start_response and write
wsgistraw is a tiny Python library that simplifies coding WSGI applications and middleware by removing
write from signatures of functions.
We could remove
start_responseand the writer that it implies. This would lead to a signature like:
def app(environ): return '200 OK', [('Content-type', 'text/plain')], ['Hello world']
That is, return a three-tuple of
(status, headers, app_iter). It’s relatively simple to provide adapters to and from this signature to the WSGI 1.0 signature.
This is what exactly wsgistraw does. It provides several decorators for your simplified functions, classes or factories to bring them to conformity with the WSGI 1.0 spec.
wsgistraw is licensed under the LGPL license.
Download the latest release from wsgistraw‘s Cheese Shop Page.
Get the source code from the wsgistraw‘s Subversion repository.
A bugfix release. Fixed a bug in
app_proxy with extending an iterable with the results of
app_proxy, fixed a couple of inconsistencies with PEP 333.
+) Added public
_app_proxy, thanks to Ian Bicking)
-) If an app uses
response.close()after iterating over it
-) If an app hasn’t invoked
start_resposnse()before returning then
app_proxyforces this invocation by calling
This is a “hello world” WSGI application slightly simplified by using wsgistraw:
import wsgistraw @wsgistraw.app def hello_world(environ): response = ["<h1>Hello World!</h1>"] return "200 OK", [("Content-Type", "text/html")], response
Another app that returns the
environ dictionary is:
class environ_debugger(object): @wsgistraw.app def __call__(environ): response = ("%s: %s\n" % (k, v) for k, v in environ.items()) return "200 OK", [("Content-Type", "text/plain")], response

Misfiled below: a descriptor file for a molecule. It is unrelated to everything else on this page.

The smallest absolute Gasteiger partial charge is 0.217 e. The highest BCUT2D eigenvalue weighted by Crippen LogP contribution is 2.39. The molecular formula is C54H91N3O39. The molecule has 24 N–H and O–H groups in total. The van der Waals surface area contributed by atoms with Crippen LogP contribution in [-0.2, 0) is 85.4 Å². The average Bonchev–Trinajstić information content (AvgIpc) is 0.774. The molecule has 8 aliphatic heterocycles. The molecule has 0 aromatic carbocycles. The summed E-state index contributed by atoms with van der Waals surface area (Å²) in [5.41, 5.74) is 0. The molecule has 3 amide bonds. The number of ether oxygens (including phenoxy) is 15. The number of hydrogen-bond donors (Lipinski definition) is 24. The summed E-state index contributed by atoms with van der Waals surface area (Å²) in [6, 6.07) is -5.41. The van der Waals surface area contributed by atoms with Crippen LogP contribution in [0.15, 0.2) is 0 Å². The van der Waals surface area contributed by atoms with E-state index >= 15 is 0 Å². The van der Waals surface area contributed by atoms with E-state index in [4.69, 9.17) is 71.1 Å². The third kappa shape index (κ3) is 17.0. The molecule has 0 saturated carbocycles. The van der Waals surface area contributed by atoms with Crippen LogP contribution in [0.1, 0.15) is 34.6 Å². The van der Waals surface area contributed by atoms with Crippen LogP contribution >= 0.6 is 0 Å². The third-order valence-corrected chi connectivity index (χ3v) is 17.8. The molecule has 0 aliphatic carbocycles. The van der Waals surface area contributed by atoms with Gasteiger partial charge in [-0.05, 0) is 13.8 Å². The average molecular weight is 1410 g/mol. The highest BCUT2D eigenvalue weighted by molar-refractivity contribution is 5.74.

write are much more annoying in a WSGI middleware. wsgistraw makes your middleware code cleaner. This is an example of a “lowercase” middleware factory:
@wsgistraw.mid_factory def lowercase(app): def mid(environ): status, headers, response = app(environ) return status, headers, (s.lower() for s in response) return mid
The same example coded as a class is:
class _lowercase(object): def __init__(self, app): self.app = app def __call__(self, environ): status, headers, response = self.app(environ) return status, headers, (s.lower() for s in response) lowercase = wsgistraw.mid_factory(_lowercase)
Yet another way of writing such a middleware is using an
class lowercase(object): def __init__(self, app): self.app = app def __call__(self, environ, start_response): proxy = wsgistraw.app_proxy(self.app) status, headers, response = proxy(environ) start_response(status, headers) return (s.lower() for s in response)
The wsgistraw library provides the following decorators to allow writing WSGI applications and middleware using the simplified signature mentioned above:
app— decorates WSGI application callables (both functions and methods)
mid_factory— decorates WSGI middleware factories, i. e. callables that accept a WSGI application as their first positional parameter and return a middleware callable
Also wsgistraw provides the following classes:
app_proxy— replaces a WSGI application callable on the caller side, returns the application with the simplified signature
As all calls to
write are buffered by a
mid_factory decorator instance, a WSGI application that:
- Is called by a (possibly nested) middleware with
- Uses such
writecalls to transmit its response and
- Transmits a very large amount of data or an infinite data stream
will suffer a significant performance penalty and require a huge amount of memory. So don’t use
mid_factory in such a setting.
There are no known drawbacks except those mentioned above.